Mean-field approximation and beyond

The mean-field approach, through a drastic simplification of the Ising model, allows us to unveil the fundamental network features controlling its coarse-grained dynamics. Within this approximation, the distributions of couplings and of biases are replaced by their average values. The heterogeneities characterizing the Ising model parameters (Appendix 2—figure 4 and Appendix 2—figure 5), and ignored in the mean-field approach, may, however, play an important role in the network dynamics.

In the Ising model, the ipsilateral couplings are found to be broadly distributed such as to possess both negative and positive values. This leads to the presence of so-called frustrated loops, that is, chains of neurons along which the product of the pairwise couplings is negative. The states of activities of the neurons along such loops cannot be set in a way that satisfies all the excitatory and inhibitory connections, hence giving rise to dynamical instabilities in the states of the neurons. The absence of frustrated loops in the network (Figure 4A) stabilizes and boosts the activity, an artifact we had to correct for in our analytical treatment by introducing an effective number of neurons K, much smaller than the total numbers of neurons N s. Neglecting the variability of the contralateral couplings also constitutes a drastic approximation of the mean-field approach. This is all the more true that the average contralateral coupling I happens to be small compared to its standard deviation.

Couplings are not only broadly distributed but also spatially organized. Ipsilateral couplings Jij decay with the distance between neurons i and j (Appendix 2—figure 4F). Similarly, contralateral couplings show strong correlations for short distances between the contralateral neurons (Appendix 2—figure 4G). The existence of a local spatial organization in the couplings is not unheard of in computational neuroscience and can have important functional consequences. It is, for instance, at the basis of ring-like attractor models and their extensions to two or three dimensions (Tsodyks and Sejnowski, 1995). Combined with the presence of variable biases hi, short-range interactions can lead to complex propagation phenomena, intensively studied in statistical physics in the context of the Random Field Ising Model. (Schneider and Pytte, 1977; Kaufman et al., 1986). As the most excitable neurons (with the largest biases) fire, they excite their neighbors, who in turn become active, triggering the activation of other neurons in their neighborhood. Such an avalanche mechanism could explain the fast rise of activity in the left or right region, from low- to high-activity state.

Interpretation of the functional connectivity

The inferred functional couplings Jij’s are not expected to directly reflect the corresponding structural (synaptic) connectivity. However, their spatial distribution appears to be in line with the known ARTR organization (Dunn et al., 2016; Kinkhabwala et al., 2011) characterized by large positive (excitatory) interactions within the left and right population, and by the presence of negative (inhibitory) contralateral interactions. Although the contralateral couplings are found to be, on average, almost null, compared to the ipsilateral excitatory counterparts, they drive a subtle interplay between the left and right regions of the ARTR.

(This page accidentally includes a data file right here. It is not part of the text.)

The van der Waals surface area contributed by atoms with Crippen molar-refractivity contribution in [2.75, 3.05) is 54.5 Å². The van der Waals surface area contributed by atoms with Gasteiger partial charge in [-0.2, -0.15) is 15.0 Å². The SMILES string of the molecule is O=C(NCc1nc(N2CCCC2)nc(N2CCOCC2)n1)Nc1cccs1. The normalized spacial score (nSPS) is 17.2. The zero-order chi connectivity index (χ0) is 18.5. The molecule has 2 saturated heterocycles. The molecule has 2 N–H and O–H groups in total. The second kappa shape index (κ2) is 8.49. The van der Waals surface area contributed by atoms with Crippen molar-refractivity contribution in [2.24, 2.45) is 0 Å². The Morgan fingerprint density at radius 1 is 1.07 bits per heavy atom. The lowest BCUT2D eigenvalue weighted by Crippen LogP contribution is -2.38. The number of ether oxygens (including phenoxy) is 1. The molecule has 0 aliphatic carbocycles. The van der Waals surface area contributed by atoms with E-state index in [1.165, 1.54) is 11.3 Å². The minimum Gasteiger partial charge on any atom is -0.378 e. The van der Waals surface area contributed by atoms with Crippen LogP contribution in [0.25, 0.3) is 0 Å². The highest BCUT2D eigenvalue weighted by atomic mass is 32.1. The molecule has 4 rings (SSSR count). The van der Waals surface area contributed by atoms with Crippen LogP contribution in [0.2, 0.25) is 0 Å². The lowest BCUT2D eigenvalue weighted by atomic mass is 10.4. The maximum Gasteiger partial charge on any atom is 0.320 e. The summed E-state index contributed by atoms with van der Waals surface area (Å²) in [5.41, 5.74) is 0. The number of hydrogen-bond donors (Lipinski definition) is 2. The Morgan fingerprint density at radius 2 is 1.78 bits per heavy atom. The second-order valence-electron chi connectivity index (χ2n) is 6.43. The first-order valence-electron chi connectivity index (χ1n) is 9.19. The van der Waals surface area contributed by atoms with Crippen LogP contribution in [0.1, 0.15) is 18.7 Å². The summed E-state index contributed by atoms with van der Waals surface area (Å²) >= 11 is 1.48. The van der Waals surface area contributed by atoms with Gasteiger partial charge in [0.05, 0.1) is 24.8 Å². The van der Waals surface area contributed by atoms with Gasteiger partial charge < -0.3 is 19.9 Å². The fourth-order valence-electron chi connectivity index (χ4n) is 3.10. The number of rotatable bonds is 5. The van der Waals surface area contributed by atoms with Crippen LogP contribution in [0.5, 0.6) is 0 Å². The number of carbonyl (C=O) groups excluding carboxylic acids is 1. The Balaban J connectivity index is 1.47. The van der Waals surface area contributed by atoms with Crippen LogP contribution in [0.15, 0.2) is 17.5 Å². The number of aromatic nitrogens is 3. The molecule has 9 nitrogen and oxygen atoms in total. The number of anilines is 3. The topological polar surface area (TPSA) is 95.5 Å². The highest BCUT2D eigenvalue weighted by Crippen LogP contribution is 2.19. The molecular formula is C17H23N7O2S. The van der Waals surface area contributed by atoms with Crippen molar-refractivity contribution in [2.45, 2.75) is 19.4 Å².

Our neural recordings demonstrate a systematic modulation of the ARTR dynamics with the water temperature, in quantitative agreement with the thermal dependence of the exploratory behavior in freely swimming assays. The model correctly captures this thermal modulation of the ARTR activity, and in particular the decay of the persistence time with the temperature. This owes to a progressive change in the values of both the couplings and the biases, which together deform the energy landscape and modulate the energy barriers between metastable states. The fact that the inferred functional connectivity between neurons does not display simple temperature dependence is not unexpected as different membrane currents can have different temperature dependence (Partridge and Connor, 1978).

In addition, as shown in Appendix 2—table 2, the inferred parameters largely vary across datasets. This variability is partially due to the difficulty to separately infer the interactions Jij and the biases hi, a phenomenon not specific to graphical model but also found with other neural, for example, Integrate-and-Fire network models (Monasson and Cocco, 2011). This issue can be easily understood within mean-field theory. For simplicity, let us neglect the weak contralateral coupling I. The mean activity m of a neuron then depends on the total ‘input’ Jm+H it receives, which is the sum of the bias H and of the mean ipsilateral activity m, weighted by the recurrent coupling J. Hence, the combination Jm+H is more robustly inferred than H and J taken separately (Appendix 2—figure 7E).

The capacity to quantitatively capture subtle differences in the spontaneous activity induced by external cues is an important asset of our model. Recent studies have shown that spontaneous behavior in zebrafish larvae is not time-invariant but exhibits transitions between different regimes, lasting over minutes and associated with specific brain states. These transitions can have no apparent cause (Le Goc et al., 2021) or be induced by external (e.g., stimuli; Andalman et al., 2019) or internal cues (e.g., hunger states; Marques et al., 2019). Although they engage brain-wide changes in the pattern of spontaneous neural dynamics, they are often triggered by the activation of neuromodulatory centers such as the habenula-dorsal raphe nucleus circuit (Corradi and Filosa, 2021). Training Ising models in various conditions may help decipher how such neuromodulation impacts the network functional couplings leading to distinct dynamical regimes of spontaneous activity.